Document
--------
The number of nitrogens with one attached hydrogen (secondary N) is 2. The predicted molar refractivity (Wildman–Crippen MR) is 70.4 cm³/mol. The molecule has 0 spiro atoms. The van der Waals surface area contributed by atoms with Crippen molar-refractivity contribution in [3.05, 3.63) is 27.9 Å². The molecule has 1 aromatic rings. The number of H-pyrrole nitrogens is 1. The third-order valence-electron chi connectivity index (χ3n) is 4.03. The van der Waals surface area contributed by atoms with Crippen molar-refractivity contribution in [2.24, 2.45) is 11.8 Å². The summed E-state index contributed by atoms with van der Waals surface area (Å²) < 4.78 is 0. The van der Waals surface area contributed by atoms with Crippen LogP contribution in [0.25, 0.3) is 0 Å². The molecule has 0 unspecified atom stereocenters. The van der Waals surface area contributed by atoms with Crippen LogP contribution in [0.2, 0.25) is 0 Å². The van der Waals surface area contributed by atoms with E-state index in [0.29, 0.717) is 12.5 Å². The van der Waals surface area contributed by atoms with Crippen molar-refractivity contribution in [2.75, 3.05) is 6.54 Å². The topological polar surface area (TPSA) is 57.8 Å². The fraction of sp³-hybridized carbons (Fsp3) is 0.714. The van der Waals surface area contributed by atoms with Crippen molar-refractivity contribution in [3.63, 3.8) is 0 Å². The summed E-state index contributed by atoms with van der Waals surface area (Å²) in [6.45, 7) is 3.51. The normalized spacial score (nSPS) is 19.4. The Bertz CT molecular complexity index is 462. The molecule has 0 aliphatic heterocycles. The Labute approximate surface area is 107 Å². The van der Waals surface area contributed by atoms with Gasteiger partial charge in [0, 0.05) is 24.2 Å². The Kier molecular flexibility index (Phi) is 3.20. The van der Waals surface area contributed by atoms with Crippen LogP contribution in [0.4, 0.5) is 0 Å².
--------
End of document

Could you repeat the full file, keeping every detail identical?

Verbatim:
The number of nitrogens with one attached hydrogen (secondary N) is 2. The predicted molar refractivity (Wildman–Crippen MR) is 70.4 cm³/mol. The molecule has 0 spiro atoms. The van der Waals surface area contributed by atoms with Crippen molar-refractivity contribution in [3.05, 3.63) is 27.9 Å². The molecule has 1 aromatic rings. The number of H-pyrrole nitrogens is 1. The third-order valence-electron chi connectivity index (χ3n) is 4.03. The van der Waals surface area contributed by atoms with Crippen molar-refractivity contribution in [2.24, 2.45) is 11.8 Å². The summed E-state index contributed by atoms with van der Waals surface area (Å²) < 4.78 is 0. The van der Waals surface area contributed by atoms with Crippen LogP contribution in [0.25, 0.3) is 0 Å². The molecule has 0 unspecified atom stereocenters. The van der Waals surface area contributed by atoms with Crippen LogP contribution in [0.2, 0.25) is 0 Å². The van der Waals surface area contributed by atoms with E-state index in [0.29, 0.717) is 12.5 Å². The van der Waals surface area contributed by atoms with Crippen molar-refractivity contribution in [2.75, 3.05) is 6.54 Å². The topological polar surface area (TPSA) is 57.8 Å². The fraction of sp³-hybridized carbons (Fsp3) is 0.714. The van der Waals surface area contributed by atoms with Crippen molar-refractivity contribution in [3.63, 3.8) is 0 Å². The summed E-state index contributed by atoms with van der Waals surface area (Å²) in [6.45, 7) is 3.51. The normalized spacial score (nSPS) is 19.4. The Bertz CT molecular complexity index is 462. The molecule has 0 aliphatic heterocycles. The Labute approximate surface area is 107 Å². The van der Waals surface area contributed by atoms with Gasteiger partial charge in [0, 0.05) is 24.2 Å². The Kier molecular flexibility index (Phi) is 3.20. The van der Waals surface area contributed by atoms with Crippen LogP contribution in [0.4, 0.5) is 0 Å².